Monday, October 1

Devon report

Beaches: many of them. We walked along them, and rose above them on the solid embankments that carry Isambard Kingdom Brunel's Great Western Railway along this beautiful and dramatic part of the Devon coastline. I won't go on about Brunel, except to say he is one of my all-time hero engineers. A knitting blog probably isn't the place for my ramblings about the creator of the Saltash Bridge, the SS Great Britain and the Great Eastern... suffice it to say I appreciated the fact that we were staying somewhere where Brunel had played a fundamental part in shaping the landscape and the history of the place.

Trains. After a couple of days I was forbidden from mentioning the T word. One day in particular, on which we walked for several miles along the beach next to the railway, I ALLEDGEDLY overdid it on the T word. Look, it was just that I was shocked by exactly how many trains use this stretch of the line - from the long, snaking First Great Western trains to the single carriages that chug between all the tiny towns and villages. There were many more than I expected!

I particularly appreciated the varied colours and textures of the train embankment. The Curse was just interested in building dams in the sand. I am sure there is a civil engineer inside, struggling to get out...

Meanwhile, Coldharbour Mill in Uffculme, north of Exeter.

I've bought yarn by mail order from this lovely place before, but decided to go and visit it while I was in the area. It proved to be just as lovely as I had expected - in fact perhaps even more so! I purchased a rake of yarn from the shop (10 skeins of aran for a jumper, and a couple of 4-ply for mitts or socks); I met Margaret, Margaret, Dolly and Chris in the stables, whiling a couple of pleasant hours away, knitting and chatting; and I got caught up in a school tour which was quite amusing. The chap acting as the manager of the mill, carrying out a 'recreation' tour with the junior school kids was so convincing in his strictness that he had a couple of them in tears!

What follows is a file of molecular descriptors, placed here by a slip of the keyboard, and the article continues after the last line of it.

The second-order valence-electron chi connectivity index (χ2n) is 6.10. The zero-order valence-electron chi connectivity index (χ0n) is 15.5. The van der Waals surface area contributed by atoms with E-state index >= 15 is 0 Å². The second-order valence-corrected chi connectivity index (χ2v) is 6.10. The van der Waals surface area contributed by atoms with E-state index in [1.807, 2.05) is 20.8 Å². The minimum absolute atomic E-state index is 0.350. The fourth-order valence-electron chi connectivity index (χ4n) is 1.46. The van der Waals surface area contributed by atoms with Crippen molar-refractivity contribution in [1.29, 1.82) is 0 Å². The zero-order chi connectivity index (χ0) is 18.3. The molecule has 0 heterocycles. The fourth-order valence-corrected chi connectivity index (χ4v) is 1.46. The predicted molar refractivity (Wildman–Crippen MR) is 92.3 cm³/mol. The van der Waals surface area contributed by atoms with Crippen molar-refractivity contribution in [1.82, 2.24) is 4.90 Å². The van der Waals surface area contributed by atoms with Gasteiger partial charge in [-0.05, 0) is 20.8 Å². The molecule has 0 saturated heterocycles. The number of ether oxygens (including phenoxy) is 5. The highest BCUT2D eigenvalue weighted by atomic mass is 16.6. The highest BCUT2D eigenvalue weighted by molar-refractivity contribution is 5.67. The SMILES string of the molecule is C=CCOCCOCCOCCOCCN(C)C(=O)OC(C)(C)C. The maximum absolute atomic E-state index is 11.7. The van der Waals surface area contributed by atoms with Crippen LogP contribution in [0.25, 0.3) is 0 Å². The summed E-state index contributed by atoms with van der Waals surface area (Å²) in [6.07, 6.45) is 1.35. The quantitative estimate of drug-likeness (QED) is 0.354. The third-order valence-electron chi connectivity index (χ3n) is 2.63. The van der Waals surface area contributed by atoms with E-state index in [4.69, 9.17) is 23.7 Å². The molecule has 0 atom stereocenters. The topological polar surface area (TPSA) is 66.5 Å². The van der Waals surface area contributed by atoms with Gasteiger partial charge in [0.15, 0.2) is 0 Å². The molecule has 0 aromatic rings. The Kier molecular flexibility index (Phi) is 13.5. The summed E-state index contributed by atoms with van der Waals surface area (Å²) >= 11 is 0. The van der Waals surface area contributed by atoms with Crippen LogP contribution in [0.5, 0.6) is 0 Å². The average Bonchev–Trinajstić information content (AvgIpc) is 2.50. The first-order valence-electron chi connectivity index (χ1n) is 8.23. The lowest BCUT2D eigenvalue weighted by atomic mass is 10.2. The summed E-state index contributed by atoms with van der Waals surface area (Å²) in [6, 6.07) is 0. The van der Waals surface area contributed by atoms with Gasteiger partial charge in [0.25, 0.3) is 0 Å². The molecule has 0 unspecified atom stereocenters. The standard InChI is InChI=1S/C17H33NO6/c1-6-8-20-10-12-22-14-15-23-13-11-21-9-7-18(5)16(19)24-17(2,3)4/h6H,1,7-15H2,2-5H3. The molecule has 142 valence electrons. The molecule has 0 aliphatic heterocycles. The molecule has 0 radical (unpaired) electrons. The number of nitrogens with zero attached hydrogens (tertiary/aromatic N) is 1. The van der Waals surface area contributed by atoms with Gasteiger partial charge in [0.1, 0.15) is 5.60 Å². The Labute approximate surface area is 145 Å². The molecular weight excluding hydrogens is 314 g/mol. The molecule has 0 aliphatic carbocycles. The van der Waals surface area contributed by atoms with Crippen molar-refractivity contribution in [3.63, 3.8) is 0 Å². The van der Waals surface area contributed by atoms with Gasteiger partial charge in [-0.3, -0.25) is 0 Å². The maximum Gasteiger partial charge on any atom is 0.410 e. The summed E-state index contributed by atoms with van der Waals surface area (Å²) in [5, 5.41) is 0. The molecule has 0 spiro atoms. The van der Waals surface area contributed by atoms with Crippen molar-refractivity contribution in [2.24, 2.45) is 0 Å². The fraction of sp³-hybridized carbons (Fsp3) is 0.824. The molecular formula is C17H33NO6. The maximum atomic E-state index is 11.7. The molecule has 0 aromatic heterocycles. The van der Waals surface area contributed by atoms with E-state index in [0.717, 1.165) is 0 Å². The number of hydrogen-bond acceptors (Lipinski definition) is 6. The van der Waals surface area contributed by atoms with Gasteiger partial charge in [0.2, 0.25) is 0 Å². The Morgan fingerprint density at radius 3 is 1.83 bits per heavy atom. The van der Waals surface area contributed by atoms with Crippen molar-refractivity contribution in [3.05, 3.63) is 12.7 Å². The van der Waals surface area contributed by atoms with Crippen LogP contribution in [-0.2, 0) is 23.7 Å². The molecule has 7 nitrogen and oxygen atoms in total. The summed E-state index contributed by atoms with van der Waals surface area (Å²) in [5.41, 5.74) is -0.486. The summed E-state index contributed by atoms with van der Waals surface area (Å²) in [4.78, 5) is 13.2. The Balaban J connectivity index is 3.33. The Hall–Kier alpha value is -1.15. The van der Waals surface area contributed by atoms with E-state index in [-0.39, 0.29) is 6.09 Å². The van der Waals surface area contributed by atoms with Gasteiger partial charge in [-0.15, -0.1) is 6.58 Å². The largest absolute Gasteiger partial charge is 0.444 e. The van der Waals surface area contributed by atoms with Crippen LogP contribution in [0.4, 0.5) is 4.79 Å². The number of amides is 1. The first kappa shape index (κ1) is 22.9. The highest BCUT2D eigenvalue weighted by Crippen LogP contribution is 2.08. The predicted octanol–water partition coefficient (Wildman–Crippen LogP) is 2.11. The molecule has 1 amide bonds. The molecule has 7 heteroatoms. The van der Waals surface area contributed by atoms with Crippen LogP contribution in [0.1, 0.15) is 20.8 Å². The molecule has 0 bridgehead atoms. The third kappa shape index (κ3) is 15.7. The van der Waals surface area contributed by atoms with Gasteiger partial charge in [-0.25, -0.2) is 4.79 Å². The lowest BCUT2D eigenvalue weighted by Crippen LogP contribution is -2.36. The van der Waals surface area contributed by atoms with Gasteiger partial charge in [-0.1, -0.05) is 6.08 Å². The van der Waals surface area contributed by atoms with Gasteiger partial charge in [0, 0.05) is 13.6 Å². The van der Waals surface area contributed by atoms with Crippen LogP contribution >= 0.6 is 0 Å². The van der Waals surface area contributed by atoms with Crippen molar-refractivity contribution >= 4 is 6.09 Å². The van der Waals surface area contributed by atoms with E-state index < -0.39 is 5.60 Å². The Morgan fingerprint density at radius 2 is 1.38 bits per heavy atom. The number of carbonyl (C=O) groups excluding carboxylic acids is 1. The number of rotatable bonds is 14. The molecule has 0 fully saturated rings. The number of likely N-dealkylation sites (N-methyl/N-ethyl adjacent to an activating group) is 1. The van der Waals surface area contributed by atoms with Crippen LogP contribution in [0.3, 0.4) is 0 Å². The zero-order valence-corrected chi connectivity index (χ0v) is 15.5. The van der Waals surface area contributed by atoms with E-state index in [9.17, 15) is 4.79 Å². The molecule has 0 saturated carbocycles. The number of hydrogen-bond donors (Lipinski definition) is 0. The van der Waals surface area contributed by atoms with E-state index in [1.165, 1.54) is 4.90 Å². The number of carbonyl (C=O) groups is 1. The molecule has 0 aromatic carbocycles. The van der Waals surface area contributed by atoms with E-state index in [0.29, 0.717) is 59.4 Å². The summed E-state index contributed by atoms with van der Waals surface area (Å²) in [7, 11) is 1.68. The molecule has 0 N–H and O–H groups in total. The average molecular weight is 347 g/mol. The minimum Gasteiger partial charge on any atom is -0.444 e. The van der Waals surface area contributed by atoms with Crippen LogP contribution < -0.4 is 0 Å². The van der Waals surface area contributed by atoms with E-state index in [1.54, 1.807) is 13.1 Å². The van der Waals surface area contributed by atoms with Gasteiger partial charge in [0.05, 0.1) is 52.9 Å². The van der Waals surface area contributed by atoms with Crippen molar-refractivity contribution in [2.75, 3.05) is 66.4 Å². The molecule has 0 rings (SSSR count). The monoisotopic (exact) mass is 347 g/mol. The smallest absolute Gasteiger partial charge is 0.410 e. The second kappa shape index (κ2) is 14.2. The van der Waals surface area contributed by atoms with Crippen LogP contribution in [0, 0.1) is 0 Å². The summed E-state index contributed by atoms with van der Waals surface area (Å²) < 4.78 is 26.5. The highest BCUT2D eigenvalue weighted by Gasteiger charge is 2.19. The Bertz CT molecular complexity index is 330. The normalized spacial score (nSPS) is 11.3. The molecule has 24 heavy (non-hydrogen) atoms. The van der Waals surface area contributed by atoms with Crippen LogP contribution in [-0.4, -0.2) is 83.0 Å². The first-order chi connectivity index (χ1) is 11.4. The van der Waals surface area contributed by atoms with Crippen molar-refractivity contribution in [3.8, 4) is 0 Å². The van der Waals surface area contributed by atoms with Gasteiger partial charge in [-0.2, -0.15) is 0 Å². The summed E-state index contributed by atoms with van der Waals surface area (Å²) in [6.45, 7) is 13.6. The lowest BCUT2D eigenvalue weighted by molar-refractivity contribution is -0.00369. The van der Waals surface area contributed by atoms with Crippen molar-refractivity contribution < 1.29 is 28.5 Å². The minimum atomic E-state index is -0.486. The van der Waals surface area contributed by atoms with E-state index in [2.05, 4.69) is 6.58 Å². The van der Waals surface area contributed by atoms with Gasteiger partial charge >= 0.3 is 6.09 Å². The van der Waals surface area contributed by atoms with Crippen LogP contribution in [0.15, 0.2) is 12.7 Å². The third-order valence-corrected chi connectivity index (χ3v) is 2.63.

And in knitting news... I am a circular needle sock addict! Finished the first of the pair in Regia Canyon Colour. The ball of yarn seems to have got no smaller at all during this process. Perhaps it is magic everlasting yarn? Anyway, I faltered slightly with the magic cast on for the second sock, having to rip it half a dozen times or so, but eventually got there and am now progressing smoothly!

I don't have pictures of the cream teas/local ales/excessive food, but I'm sure you can imagine!


Rowan said...

That's interesting - when I ventured into the wool shop in the Shambles, I had an interesting discussion with the owner who told me that wool wasn't manufactured in this country any more and it was all done in China/Turkey. Apparently, the Rowan Mill in Holmfirth is just a warehouse. Presumably, she was talking about the mass marketed wool like Rowan, Jaegar, Debbie Bliss etc.

Anyway, good to find out that there is some still being spun in blighty :-)

Knit Nurse said...

Yup, and here's another one! In Yorkshire, no less! Your LYS owner needs to get out a bit more!

rahime said...

Ooh, that Regia yarn is pretty!

anna said...

your trip looks absolutely amazing!!! so glad you had a good time. it's always a joy to experience other yarn shops!!!